The foundation of the project needed a bit of clean-up and restructuring. The Big Refactoring is now pretty much completed, and with it, summer 2015’s feature freeze:
Feature-freeze until this is completed. We need to implement proper DI/IoC and make the code testable, if not tested. No ifs, no buts.
So we’re ready to start implementing the new features of 2.0. But before, we need to reconnect the pieces, by moving code from the 1.x “RubberduckMenu” and “RefactorMenu” classes, and into these “ICommand” implementations.
So, What’s Cooking?
Tons. The new architecture allows us to write code that is aware of the host application. This means Unit Testing commands can be disabled when the host is Outlook, for example (it seems executing VBA code on-demand from a VBE add-in isn’t possible in Outlook – ideas welcome). It also means we can write code inspections that warn about implicit references to Application.ActiveWorkbook in Excel, but that don’t run when the host application is Access, Word, or PowerPoint. Things like that, and…
Regex Search & Replace is coming. We’ll need a way to hijack Ctrl+F and Ctrl+H!
Smart Indenter is coming. The owners of this awesome add-in have graciously offered their source code to the Rubberduck project a while ago already; 2.0 isn’t releasing without an embedded Smart Indenter!
More grammar fixes on the way. This means fewer parser errors, more accurate inspections, navigation and refactorings, i.e. a more reliable tool.
Source Control Integration continues to improve, and early minor releases of 2.x will likely see a new WPF/XAML UI.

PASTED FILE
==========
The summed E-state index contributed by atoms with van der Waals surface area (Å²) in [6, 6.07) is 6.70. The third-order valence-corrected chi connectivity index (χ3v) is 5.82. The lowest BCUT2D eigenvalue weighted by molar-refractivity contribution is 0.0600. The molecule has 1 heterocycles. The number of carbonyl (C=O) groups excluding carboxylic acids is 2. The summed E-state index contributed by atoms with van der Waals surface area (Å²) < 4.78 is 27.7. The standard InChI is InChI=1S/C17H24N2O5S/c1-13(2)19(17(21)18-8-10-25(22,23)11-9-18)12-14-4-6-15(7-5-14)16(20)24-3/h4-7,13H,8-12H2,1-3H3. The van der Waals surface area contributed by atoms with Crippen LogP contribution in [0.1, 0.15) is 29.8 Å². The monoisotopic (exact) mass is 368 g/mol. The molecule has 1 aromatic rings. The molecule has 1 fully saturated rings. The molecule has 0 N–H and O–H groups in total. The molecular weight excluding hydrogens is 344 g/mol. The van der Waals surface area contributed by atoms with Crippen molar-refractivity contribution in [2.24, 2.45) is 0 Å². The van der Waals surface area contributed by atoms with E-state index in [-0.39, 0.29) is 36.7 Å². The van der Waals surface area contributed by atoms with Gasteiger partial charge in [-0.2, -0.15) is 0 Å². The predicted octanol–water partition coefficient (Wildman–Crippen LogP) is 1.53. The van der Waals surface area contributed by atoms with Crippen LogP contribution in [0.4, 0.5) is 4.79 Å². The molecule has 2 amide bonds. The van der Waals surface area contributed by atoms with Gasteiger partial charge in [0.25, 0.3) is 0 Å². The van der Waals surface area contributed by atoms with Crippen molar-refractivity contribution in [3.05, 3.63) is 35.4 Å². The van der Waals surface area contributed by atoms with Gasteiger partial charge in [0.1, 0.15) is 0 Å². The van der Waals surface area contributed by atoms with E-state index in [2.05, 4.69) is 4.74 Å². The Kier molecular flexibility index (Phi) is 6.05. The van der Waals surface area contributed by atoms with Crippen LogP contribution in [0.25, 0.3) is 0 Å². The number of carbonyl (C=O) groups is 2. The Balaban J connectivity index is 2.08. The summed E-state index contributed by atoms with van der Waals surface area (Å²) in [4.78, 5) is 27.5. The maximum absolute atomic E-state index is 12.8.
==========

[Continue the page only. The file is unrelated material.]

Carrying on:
More translations have been completed since the last release: 2.0 will speak English, French, Swedish, German, Japanese… and every other translation we receive a PR for in the next.. uh… …6-8 weeks.
Shiny new UI. Docked gridviews are turning into WPF treeviews; the “Rubberduck” menu has been revamped, and under the hood, everything changed. Might as well make 2.0 look like as much change happened!
Code Inspections and Quick-Fixes that take the host application into account, giving recommendations tailored for a given host API. Also, some of the coolest inspections we envisioned as fantasies a year ago, are now possible to implement.
More refactoring tools like inline method, encapsulate field and promote local. The early minor releases of 2.x will likely see a new WPF/XAML UI for the refactorings issued in 1.x.
Something really good is cooking.
We’re also looking at implementing a more VBA-like Assert class, that would be more permissive with AreEqual and AreNotEqual than the current (C#-like strict) implementation is. Test results will be copied to clipboard or exported/serialized to XML with a simple click.
If you write some C# and would like to contribute to Rubberduck, note that our GitHub repository has a bunch of up-for-grabs issues opened, a lot of which are critical (i.e. no fix, no release) – the faster all functionalities work off the new command architecture, the faster we can deliver a pre-release…